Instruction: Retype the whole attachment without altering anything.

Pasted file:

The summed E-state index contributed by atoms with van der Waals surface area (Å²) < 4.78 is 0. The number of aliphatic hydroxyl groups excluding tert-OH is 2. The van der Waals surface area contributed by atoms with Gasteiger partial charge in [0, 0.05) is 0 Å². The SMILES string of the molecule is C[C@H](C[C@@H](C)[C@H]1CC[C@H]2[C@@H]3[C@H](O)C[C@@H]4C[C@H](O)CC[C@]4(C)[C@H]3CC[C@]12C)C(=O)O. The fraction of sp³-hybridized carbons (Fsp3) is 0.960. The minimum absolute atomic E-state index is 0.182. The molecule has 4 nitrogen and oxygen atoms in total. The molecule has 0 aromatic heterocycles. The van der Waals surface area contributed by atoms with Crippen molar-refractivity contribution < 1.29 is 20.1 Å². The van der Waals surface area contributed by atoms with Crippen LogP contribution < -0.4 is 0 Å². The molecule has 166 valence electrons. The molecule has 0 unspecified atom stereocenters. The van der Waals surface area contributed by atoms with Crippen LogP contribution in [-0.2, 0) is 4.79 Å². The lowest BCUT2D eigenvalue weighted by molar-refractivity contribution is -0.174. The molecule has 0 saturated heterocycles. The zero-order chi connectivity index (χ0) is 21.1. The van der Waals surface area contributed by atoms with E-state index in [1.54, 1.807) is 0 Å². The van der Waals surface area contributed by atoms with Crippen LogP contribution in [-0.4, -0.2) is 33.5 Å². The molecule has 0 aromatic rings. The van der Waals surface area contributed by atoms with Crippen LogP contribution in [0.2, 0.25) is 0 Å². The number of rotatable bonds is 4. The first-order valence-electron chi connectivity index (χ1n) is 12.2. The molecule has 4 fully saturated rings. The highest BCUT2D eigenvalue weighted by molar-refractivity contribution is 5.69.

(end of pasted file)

The summed E-state index contributed by atoms with van der Waals surface area (Å²) < 4.78 is 0. The number of aliphatic hydroxyl groups excluding tert-OH is 2. The van der Waals surface area contributed by atoms with Gasteiger partial charge in [0, 0.05) is 0 Å². The SMILES string of the molecule is C[C@H](C[C@@H](C)[C@H]1CC[C@H]2[C@@H]3[C@H](O)C[C@@H]4C[C@H](O)CC[C@]4(C)[C@H]3CC[C@]12C)C(=O)O. The fraction of sp³-hybridized carbons (Fsp3) is 0.960. The minimum absolute atomic E-state index is 0.182. The molecule has 4 nitrogen and oxygen atoms in total. The molecule has 0 aromatic heterocycles. The van der Waals surface area contributed by atoms with Crippen molar-refractivity contribution < 1.29 is 20.1 Å². The van der Waals surface area contributed by atoms with Crippen LogP contribution < -0.4 is 0 Å². The molecule has 166 valence electrons. The molecule has 0 unspecified atom stereocenters. The van der Waals surface area contributed by atoms with Crippen LogP contribution in [-0.2, 0) is 4.79 Å². The lowest BCUT2D eigenvalue weighted by molar-refractivity contribution is -0.174. The molecule has 0 saturated heterocycles. The zero-order chi connectivity index (χ0) is 21.1. The van der Waals surface area contributed by atoms with E-state index in [1.54, 1.807) is 0 Å². The van der Waals surface area contributed by atoms with Crippen LogP contribution in [-0.4, -0.2) is 33.5 Å². The molecule has 0 aromatic rings. The van der Waals surface area contributed by atoms with Crippen LogP contribution in [0.2, 0.25) is 0 Å². The number of rotatable bonds is 4. The first-order valence-electron chi connectivity index (χ1n) is 12.2. The molecule has 4 fully saturated rings. The highest BCUT2D eigenvalue weighted by molar-refractivity contribution is 5.69.